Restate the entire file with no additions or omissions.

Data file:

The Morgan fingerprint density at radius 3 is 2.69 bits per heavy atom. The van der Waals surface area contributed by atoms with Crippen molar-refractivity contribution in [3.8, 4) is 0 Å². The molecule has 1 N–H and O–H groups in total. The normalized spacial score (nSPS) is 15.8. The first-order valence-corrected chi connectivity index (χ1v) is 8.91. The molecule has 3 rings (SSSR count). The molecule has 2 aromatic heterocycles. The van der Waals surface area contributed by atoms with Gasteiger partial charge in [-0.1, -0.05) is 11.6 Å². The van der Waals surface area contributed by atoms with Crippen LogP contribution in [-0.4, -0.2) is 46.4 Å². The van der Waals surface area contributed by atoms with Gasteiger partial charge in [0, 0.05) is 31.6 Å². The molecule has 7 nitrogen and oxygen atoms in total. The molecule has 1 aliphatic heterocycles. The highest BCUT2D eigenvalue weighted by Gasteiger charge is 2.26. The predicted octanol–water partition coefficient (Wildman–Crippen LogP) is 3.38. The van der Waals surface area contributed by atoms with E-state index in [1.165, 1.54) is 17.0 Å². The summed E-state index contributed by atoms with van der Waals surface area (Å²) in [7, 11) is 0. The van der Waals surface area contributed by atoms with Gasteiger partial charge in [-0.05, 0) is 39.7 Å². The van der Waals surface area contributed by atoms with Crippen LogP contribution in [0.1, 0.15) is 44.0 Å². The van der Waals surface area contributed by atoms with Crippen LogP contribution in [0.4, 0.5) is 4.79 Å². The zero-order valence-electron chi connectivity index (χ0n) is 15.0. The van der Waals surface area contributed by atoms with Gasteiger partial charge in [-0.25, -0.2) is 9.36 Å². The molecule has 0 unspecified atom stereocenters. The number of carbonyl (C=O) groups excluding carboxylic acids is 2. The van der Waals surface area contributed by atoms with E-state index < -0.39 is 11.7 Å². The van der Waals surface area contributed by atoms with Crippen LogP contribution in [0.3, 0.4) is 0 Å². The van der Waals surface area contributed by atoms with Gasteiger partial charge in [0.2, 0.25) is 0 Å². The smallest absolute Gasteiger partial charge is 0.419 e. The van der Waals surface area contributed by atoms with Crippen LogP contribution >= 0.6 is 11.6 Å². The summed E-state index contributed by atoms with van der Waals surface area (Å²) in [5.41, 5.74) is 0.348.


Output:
The Morgan fingerprint density at radius 3 is 2.69 bits per heavy atom. The van der Waals surface area contributed by atoms with Crippen molar-refractivity contribution in [3.8, 4) is 0 Å². The molecule has 1 N–H and O–H groups in total. The normalized spacial score (nSPS) is 15.8. The first-order valence-corrected chi connectivity index (χ1v) is 8.91. The molecule has 3 rings (SSSR count). The molecule has 2 aromatic heterocycles. The van der Waals surface area contributed by atoms with Gasteiger partial charge in [-0.1, -0.05) is 11.6 Å². The van der Waals surface area contributed by atoms with Crippen LogP contribution in [-0.4, -0.2) is 46.4 Å². The van der Waals surface area contributed by atoms with Gasteiger partial charge in [0, 0.05) is 31.6 Å². The molecule has 7 nitrogen and oxygen atoms in total. The molecule has 1 aliphatic heterocycles. The highest BCUT2D eigenvalue weighted by Gasteiger charge is 2.26. The predicted octanol–water partition coefficient (Wildman–Crippen LogP) is 3.38. The van der Waals surface area contributed by atoms with E-state index in [1.165, 1.54) is 17.0 Å². The summed E-state index contributed by atoms with van der Waals surface area (Å²) in [7, 11) is 0. The van der Waals surface area contributed by atoms with Gasteiger partial charge in [-0.05, 0) is 39.7 Å². The van der Waals surface area contributed by atoms with Crippen LogP contribution in [0.1, 0.15) is 44.0 Å². The van der Waals surface area contributed by atoms with Crippen LogP contribution in [0.4, 0.5) is 4.79 Å². The zero-order valence-electron chi connectivity index (χ0n) is 15.0. The van der Waals surface area contributed by atoms with Gasteiger partial charge in [-0.25, -0.2) is 9.36 Å². The molecule has 0 unspecified atom stereocenters. The number of carbonyl (C=O) groups excluding carboxylic acids is 2. The van der Waals surface area contributed by atoms with E-state index < -0.39 is 11.7 Å². The van der Waals surface area contributed by atoms with Crippen LogP contribution in [0.3, 0.4) is 0 Å². The van der Waals surface area contributed by atoms with Gasteiger partial charge in [0.2, 0.25) is 0 Å². The smallest absolute Gasteiger partial charge is 0.419 e. The van der Waals surface area contributed by atoms with Crippen LogP contribution >= 0.6 is 11.6 Å². The summed E-state index contributed by atoms with van der Waals surface area (Å²) in [5.41, 5.74) is 0.348.